Double Exposure (Season 3, Ep. 4)

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Double Exposure sees Columbo get a lesson in the black art of subliminal advertising.

Summary

Bart Kepple (Robert Culp) is a motivational research specialist, and pretty damn good at it. But when a client tries to fire him, Kepple bumps him off during a carefully staged film screening.

Despite his scrupulous planning, projectionist Roger White figures out the scam and asks for $50,000 to stay quiet. So Kepple kills him, too.

Similar to Negative Reaction (S4, ep 2), the plot of Double Exposure involves trick photography and a smartypants murderer who ends up collaring himself.

Spoiler

Kepple’s plan involves quite a bit of prep. First, he snares client Mr Norris in a staged love affair (this throws Mrs Norris under the bus as the prime suspect later on).

Kepple then serves Norris salty caviar, turns up the building’s heating, and screens a motivational marketing film stuffed with subliminal cuts.

These hidden images are designed to subconsciously influence viewers’ behaviour. Kepple inserts images of an icy cold drink into the film to lure a thirsty Norris into the empty lobby – then shoots him.

Kepple’s alibi is that he’s on stage narrating the movie at the time of the murder. With Kepple hidden by the stage curtain, the audience is oblivious that his voice is a recording.

Kepple is actually caught twice. First by projectionist White, who spots the subliminal cuts in the movie and pressures Kepple to pay up.

Later, Columbo uses Kepple’s own research against him. He inserts subliminal cuts into a movie that Kepple watches, thus prompting him to accidentally reveal the real murder weapon.

White is the bridge, however. The projectionist tells Columbo about using a nickel to alert him when to change film reels. When he dies Columbo spots there’s no nickel – putting Keppel in the frame for murder.

BBC: Does subliminal advertising actually work?
Campaign Live: Sneaky examples of subliminal advertising

Just one more thing…

This episode is slightly different from the typical Columbo template. While we see the usual lead-up to the murder, we’re not shown what Kepple stashes away.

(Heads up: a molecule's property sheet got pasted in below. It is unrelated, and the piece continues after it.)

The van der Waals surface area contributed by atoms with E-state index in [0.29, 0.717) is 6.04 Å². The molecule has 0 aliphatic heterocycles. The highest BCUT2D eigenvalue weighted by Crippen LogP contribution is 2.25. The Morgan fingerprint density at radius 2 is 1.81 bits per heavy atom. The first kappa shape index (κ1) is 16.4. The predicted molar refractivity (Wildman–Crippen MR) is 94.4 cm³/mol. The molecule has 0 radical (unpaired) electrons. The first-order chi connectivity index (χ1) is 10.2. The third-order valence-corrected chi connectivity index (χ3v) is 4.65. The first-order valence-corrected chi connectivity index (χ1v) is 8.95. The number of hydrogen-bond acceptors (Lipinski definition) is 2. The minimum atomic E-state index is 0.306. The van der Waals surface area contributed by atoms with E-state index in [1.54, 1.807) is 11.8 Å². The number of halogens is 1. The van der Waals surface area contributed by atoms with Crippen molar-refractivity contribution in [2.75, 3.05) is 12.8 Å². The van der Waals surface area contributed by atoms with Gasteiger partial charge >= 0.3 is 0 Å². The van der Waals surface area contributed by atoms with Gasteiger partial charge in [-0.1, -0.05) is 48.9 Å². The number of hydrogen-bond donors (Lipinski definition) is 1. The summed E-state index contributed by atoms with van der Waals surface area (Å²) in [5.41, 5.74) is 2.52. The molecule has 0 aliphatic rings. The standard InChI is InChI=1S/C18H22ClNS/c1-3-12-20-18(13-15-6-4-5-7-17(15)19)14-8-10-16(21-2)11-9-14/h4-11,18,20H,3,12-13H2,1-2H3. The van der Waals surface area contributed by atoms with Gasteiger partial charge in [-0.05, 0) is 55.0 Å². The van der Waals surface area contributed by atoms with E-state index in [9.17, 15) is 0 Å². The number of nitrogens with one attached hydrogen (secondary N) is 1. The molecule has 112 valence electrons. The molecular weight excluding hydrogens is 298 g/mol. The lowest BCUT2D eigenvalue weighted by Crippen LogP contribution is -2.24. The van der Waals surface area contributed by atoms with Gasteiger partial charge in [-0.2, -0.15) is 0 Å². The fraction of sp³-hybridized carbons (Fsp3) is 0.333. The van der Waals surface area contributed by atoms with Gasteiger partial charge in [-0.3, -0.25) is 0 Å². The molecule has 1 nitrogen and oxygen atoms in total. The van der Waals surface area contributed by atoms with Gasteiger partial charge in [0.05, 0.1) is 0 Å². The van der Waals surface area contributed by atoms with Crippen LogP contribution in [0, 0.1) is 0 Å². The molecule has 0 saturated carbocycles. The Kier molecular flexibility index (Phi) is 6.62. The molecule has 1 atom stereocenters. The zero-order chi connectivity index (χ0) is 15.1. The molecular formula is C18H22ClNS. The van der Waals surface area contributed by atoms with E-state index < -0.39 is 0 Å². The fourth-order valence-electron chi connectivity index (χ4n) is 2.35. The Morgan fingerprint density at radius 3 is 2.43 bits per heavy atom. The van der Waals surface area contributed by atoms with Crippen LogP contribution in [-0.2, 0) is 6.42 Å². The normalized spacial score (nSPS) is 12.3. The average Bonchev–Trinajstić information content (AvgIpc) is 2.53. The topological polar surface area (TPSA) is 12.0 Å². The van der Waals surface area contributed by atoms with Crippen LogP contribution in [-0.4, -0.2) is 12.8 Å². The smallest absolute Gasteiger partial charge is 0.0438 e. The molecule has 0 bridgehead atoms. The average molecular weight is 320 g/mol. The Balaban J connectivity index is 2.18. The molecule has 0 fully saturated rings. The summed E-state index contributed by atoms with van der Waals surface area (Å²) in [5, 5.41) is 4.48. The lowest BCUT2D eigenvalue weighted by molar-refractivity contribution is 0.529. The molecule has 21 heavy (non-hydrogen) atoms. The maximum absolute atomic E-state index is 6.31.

When Columbo sets up his subliminal sting, Kepple rushes back to his office, revealing the hidden piece of the puzzle: a calibration converter.

This lets him shoot Norris with his own gun (which is kept on display in the office the whole time), yet the police can’t identify it as the murder weapon.

This isn’t the first episode in which the killer is open both about the cat-and-mouse game and Columbo’s deceptive intelligence. See also the pilot episode, Prescription: Murder.

But interestingly, Kepple here comes close to providing a comparison for how clever Columbo really is.

The marketing specialist is a genius (in Columbo’s words), and certainly thinks very highly of himself. And he’s meant to be Columbo’s mirror opposite. One wears smart sports jackets and writes books. The other looks and acts like he sleeps under a bush.

Despite this, both men are fairly explicit about the game they’re playing. Despite Kepple’s obvious irritation, they come close to acknowledging their equal stature.

Compare how many times they shake hands, for example (almost every time they meet). Rather than a cop and his suspect, they behave more like peers.

Kepple is also quick to admit that “I don’t think you’re empty headed at all”.

As clever as Kepple is, Columbo still beats him at his own game. He actually reads the books Kepple wrote, then uses his research to trap him.

Columbo even throws in a little pun at the end. Knowing that searching Kepple’s office without a warrant is illegal, he points out that he’s not searching, he’s just looking.

And that’s exactly what his subliminal photographs show: Columbo looking at Kepple’s belongings.

Also of note

  • The subliminal cuts sound pretty sexy, but you have to wonder why Norris alone is affected by them. That caviar must have been hella persuasive.
  • A highpoint in Columbo’s goading of the killer is when he says his investigation is “pointed in the right direction” – while pointing at Kepple.

Directed by Richard Quine

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